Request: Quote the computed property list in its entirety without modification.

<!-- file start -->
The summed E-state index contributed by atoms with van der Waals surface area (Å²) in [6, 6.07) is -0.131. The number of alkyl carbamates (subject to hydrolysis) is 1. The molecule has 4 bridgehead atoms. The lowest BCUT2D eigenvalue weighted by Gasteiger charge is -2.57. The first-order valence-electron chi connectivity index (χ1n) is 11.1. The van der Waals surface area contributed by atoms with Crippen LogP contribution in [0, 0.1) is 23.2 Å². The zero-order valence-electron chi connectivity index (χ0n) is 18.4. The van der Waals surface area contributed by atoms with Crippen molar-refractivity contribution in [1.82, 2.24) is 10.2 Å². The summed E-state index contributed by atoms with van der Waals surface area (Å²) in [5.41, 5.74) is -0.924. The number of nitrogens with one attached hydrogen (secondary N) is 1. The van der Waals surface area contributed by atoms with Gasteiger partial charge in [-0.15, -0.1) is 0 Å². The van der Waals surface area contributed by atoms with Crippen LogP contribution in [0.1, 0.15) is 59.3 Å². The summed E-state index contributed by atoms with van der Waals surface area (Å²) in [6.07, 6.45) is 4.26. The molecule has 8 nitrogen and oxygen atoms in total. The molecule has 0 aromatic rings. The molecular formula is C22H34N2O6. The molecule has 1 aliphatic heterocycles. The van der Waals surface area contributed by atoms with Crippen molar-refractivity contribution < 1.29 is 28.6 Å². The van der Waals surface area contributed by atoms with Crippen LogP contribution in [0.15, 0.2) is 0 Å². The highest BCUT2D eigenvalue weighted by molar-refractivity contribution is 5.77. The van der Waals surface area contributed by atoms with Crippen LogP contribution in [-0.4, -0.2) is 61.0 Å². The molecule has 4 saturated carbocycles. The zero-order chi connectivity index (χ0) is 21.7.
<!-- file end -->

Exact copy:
The summed E-state index contributed by atoms with van der Waals surface area (Å²) in [6, 6.07) is -0.131. The number of alkyl carbamates (subject to hydrolysis) is 1. The molecule has 4 bridgehead atoms. The lowest BCUT2D eigenvalue weighted by Gasteiger charge is -2.57. The first-order valence-electron chi connectivity index (χ1n) is 11.1. The van der Waals surface area contributed by atoms with Crippen LogP contribution in [0, 0.1) is 23.2 Å². The zero-order valence-electron chi connectivity index (χ0n) is 18.4. The van der Waals surface area contributed by atoms with Crippen molar-refractivity contribution in [1.82, 2.24) is 10.2 Å². The summed E-state index contributed by atoms with van der Waals surface area (Å²) in [5.41, 5.74) is -0.924. The number of nitrogens with one attached hydrogen (secondary N) is 1. The van der Waals surface area contributed by atoms with Gasteiger partial charge in [-0.15, -0.1) is 0 Å². The van der Waals surface area contributed by atoms with Crippen LogP contribution in [0.1, 0.15) is 59.3 Å². The summed E-state index contributed by atoms with van der Waals surface area (Å²) in [6.07, 6.45) is 4.26. The molecule has 8 nitrogen and oxygen atoms in total. The molecule has 0 aromatic rings. The molecular formula is C22H34N2O6. The molecule has 1 aliphatic heterocycles. The van der Waals surface area contributed by atoms with Crippen molar-refractivity contribution < 1.29 is 28.6 Å². The van der Waals surface area contributed by atoms with Crippen LogP contribution in [0.15, 0.2) is 0 Å². The highest BCUT2D eigenvalue weighted by molar-refractivity contribution is 5.77. The van der Waals surface area contributed by atoms with Crippen LogP contribution in [-0.4, -0.2) is 61.0 Å². The molecule has 4 saturated carbocycles. The zero-order chi connectivity index (χ0) is 21.7.